FIG. 1 is a diagram, partly schematic in nature, showing a pn junction of a diode connected in a circuit and illustrating, in block form, other components used in carrying out the method of the present invention for determining if the minority carrier lifetime of the device under test is unacceptably long;
FIG. 2 is a series of voltage plots, showing the applied voltage and outputs across the pn junction of a device having an unacceptably long carrier lifetime, at various amplitudes of the applied voltage; and
FIG. 3 is a graph illustrating the frequency spectrum of the output signal across the pn junction of a semiconductor device having an unacceptably long minority carrier lifetime.
Referring now to the drawings, FIG. 1 shows a circuit in which is connected a pn junction 20 of a semiconductor device to be tested. Also shown, in block form, are other electronic components for providing an output indicative of whether the device under test has an unacceptably long minority carrier lifetime. In an extrinsic semiconductor, the current-carrier type introduced by doping predominates. In an n type material these majority carriers are electrons whereas, they are holes in a p-type material. Minority carriers are also present in relatively small quantities. Carrier lifetime is the average time required for excess minority carriers to recombine with majority carriers. The carrier lifetime indicates the speed at which the junction can switch between conducting and non-conducting states. Carrier lifetime is thus an extremely important criteria in assessing whether a semiconductor device is suitable for use in a high speed electronic circuit. For example, in the case of a diode, the carrier lifetime determines how fast stored minority carrier densities can be depleted so that the diode will stop conducting in the reverse direction.
The test circuit shown in FIG. 1 is extremely simple as to componentry; its operation, however, requires some analysis. It comprises the series combination of an inductor 22 and the junction 20 (which functions as a diode) across a source 24 of oscillating voltage. It will be appreciated that the semiconductor junction, when reverse biased, operates as a capacitor. Thus, with the junction reverse biased, the inductor and junction form an L-section filter. When the capacitive reactance and the inductive reactance are equal, the circuit is in resonance. The frequency of the voltage source 24 is selected to be near but above the resonant frequency of the resonant circuit including the semiconductor device incorporated into the testing circuit. While the reverse biased junction acts as a capacitor, it does not act as one of very high quality. This is because the ratio of its reactance to its effective series resistance at the resonant frequency is low. Thus, the quality factor or Q of the circuit is low, about 2 or 3. A low quality factor results in reduced sharpness in the resonance curve. That is, the curve shows a wide bandwidth.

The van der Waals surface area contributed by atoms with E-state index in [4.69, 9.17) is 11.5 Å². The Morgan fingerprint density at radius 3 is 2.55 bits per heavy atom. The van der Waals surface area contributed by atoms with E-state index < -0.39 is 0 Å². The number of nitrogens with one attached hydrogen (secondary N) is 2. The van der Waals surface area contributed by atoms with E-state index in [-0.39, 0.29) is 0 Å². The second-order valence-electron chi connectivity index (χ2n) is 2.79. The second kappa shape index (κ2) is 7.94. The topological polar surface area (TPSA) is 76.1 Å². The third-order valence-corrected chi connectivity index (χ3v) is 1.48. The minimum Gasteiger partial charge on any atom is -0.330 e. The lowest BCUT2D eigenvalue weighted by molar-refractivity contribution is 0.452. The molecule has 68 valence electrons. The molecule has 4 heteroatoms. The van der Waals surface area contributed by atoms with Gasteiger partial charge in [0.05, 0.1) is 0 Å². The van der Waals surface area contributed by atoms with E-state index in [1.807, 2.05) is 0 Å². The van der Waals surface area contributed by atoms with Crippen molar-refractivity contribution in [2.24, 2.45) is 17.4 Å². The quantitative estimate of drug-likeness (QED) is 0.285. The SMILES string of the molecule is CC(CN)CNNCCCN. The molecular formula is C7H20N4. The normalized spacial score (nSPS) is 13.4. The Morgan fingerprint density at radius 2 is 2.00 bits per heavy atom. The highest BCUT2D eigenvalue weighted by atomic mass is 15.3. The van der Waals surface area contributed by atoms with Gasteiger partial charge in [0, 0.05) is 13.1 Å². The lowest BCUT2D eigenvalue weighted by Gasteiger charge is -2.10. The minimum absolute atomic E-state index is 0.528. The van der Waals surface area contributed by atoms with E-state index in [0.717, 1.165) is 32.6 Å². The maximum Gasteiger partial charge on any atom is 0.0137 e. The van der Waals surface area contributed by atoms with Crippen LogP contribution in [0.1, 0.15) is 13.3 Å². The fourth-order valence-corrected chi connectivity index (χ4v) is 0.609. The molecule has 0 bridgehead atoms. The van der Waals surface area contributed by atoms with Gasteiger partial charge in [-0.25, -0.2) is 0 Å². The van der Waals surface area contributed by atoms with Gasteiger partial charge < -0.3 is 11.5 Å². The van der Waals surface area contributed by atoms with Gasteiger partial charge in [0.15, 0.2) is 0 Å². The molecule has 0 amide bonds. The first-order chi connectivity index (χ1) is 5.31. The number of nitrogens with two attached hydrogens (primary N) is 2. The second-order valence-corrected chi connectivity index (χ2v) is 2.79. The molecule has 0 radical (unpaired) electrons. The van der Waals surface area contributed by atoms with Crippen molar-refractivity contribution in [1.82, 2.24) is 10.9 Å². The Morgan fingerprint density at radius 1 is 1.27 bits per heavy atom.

A low quality factor is usually to be avoided. However, in the method of the present invention for providing a simple "go-no go" production line test, the low quality factor may be used to great advantage. This is because there is some variation of the capacitance in any group of semiconductor devices to be tested. If the circuit had a high quality factor, the frequency of voltage source 24 would require readjustment with each separate device, and it would be necessary to measure the capacitance of each device in order to determine the proper resonance frequency. But with a low quality factor, the bandwidth of the resonance curve is sufficiently broad to accommodate the range of capacitances of the devices. Thus, the capacitance of each separate device does not need to be determined, and the frequency of the voltage source does not require adjustment with each device in order to carry out testing of production run devices.
Referring to FIG. 2, a non-linear phenomenon has been observed with an increase in the magnitude of the oscillating voltage at a frequency slightly above resonant frequency, when applied to the circuit of FIG. 1 having a pn junction with unacceptably high carrier lifetime. The top trace I shows the applied voltage. The next trace II depicts the output across the junction 20 when the magnitude of the applied voltage is below a threshold level, which typically is in the range of 3 to 5 volts. This trace II shows that the output voltage has a waveform of rectified half cycle pulses, all having a common pulse height. The third trace III illustrates the effect of increasing the magnitude of the applied voltage above the threshold or critical level. Now the pulse heights start showing a repetition of high and low, accordingly the fundamental frequency of the output detected across the junction is halved. For example, when the applied voltage was below the critical level, the frequency of the pulses was 30 KHz. However, after the magnitude of the applied voltage is increased above the critical level, the frequency of appearance of a high pulse is 15 KHz.
The lowest trace IV of FIG. 2 highlights the results of a further increase in the amplitude of the applied voltage on the output of the circuit across the pn junction. When the applied voltage reaches about 10 volts, 4 different pulse heights appear and the fundamental frequency of the output is again halved. This phenomenon continues with increased amplitude of the applied voltage until at a certain high level, about twenty volts for the example, the output signal becomes aperiodic. That is, the pulse height distribution becomes chaotic.